A Minimally Invasive Option for Repair of Aortic Aneurysms
Thoracic aortic aneurysm (TAA) — a bulge in the major artery from the heart — is a life-threatening condition that potentially may cause death as a result of rupture or dissection (tearing) and subsequent internal bleeding. The natural history of TAA is incompletely understood, but its prevalence is increasing as the population ages.
In fact, the incidence of TAA has increased more than three-fold in the past 40 years, partly because it is being identified more often than in the past by computed tomography (CT) of the chest, which is now more widely used to screen for other medical conditions. Most non-leaking TAAs are detected by tests such as chest x-ray or CT scan done for other reasons.
TAAs currently affect an estimated 21,000 individuals each year in the United States. However, they are generally believed to be significantly under-diagnosed because most people who have them experience no symptoms. Usually, no symptoms occur until the aneurysm begins to leak or expand.
Management of thoracic aortic disease can be complicated by the high morbidity (incidence of disease or medical conditions) associated with both medical and surgical treatment. Given the complexity of performing open surgical repair of the thoracic aorta and its associated morbidities such as heart attack, stroke, paralysis, kidney damage, and prolonged ventilator support, new approaches to thoracic aneurysm repair are being investigated.
Our cardiovascular specialists — cardiothoracic and vascular surgeons working together — perform the newly developed minimally invasive endovascular stent grafting repair of TAAs. The entire operation is done within the aorta itself, via its branches in the groin, using the endovascular approach (endo-, within + vascular, vessel) with the aid of special technology and instrumentation.
"Endovascular stents are currently used by our vascular surgeons for treating abdominal aortic aneurysms, in lieu of open repair, and the technology is now available to be applied in the chest," explains Allison J. McLarty, MD, associate professor of surgery (cardiothoracic surgery) and head of thoracic aortic surgery.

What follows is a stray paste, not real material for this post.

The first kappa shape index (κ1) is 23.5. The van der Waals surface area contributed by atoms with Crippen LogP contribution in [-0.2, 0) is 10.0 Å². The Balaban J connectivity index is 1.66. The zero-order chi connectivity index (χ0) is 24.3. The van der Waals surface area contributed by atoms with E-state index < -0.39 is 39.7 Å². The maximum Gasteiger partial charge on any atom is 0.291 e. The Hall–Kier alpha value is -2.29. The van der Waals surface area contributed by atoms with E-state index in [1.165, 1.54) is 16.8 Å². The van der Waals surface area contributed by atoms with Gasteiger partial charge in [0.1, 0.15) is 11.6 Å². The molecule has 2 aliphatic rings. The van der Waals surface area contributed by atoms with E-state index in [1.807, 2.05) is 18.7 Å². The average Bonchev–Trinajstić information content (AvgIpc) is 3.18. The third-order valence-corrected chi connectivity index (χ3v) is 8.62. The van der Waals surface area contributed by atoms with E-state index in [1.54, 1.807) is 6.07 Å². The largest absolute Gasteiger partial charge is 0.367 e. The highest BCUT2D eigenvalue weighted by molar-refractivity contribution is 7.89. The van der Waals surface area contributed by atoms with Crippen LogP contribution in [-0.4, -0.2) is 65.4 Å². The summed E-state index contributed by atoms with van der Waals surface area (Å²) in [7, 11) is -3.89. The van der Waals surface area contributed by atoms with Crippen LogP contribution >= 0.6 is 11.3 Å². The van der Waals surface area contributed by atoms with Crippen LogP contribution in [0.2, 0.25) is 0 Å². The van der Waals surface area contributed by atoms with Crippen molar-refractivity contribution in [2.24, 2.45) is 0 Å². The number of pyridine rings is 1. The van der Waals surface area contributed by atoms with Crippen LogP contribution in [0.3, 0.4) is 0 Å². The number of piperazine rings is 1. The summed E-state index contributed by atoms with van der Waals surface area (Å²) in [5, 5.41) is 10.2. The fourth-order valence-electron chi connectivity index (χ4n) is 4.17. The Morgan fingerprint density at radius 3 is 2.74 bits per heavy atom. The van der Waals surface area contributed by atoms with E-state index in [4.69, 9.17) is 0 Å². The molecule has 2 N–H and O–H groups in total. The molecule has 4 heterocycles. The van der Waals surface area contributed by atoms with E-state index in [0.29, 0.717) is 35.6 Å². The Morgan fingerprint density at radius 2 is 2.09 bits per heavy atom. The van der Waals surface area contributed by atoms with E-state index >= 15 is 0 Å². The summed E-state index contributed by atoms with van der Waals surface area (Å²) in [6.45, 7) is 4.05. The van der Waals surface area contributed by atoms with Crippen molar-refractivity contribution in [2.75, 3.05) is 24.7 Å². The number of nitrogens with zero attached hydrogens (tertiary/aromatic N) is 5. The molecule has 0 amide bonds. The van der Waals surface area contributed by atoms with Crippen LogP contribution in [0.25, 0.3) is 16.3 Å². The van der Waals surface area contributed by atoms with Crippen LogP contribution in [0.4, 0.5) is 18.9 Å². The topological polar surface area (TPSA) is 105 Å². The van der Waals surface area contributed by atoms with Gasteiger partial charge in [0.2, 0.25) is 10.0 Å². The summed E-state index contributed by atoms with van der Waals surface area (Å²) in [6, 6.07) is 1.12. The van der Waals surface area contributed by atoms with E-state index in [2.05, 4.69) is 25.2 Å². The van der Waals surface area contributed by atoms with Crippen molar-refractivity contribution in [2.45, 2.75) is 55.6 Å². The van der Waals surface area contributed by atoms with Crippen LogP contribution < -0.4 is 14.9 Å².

"This is a huge plus for the patient, given the significant morbidity and mortality, extended hospital stay, and lengthy recovery that may be experienced by patients who have open repairs of their thoracic aortic aneurysms by thoracotomy. The endovascular technique is particularly valuable in the older, sicker patient."
Because endovascular surgery involves a smaller incision, compared with that used in conventional operations, and also avoids the need for extracorporeal perfusion (use of heart-lung machine), it causes less disruption of the patient's physiology, or vital processes. Consequently, the hospital stay is usually much shorter and the patient's recovery much faster. Smaller scars are another major benefit.
Given that minimally invasive methods have been sought for decades, endovascular surgery — originally developed in the mid-1980s — is now a rapidly growing field of therapy. It may be used independently or in combination with conventional operations for treating cardiovascular disease.
At present, nearly every vascular bed in the body can be approached intraluminally (from within the vessels).
With the recent advent of the endograft, or "internal bypass" graft, the minimally invasive techniques of endovascular surgery can now be applied to treat aneurysmal as well as occlusive atherosclerotic disease-that is, to correct circulation problems in damaged or blocked arteries without having to resort to open surgery. TAA is one such problem.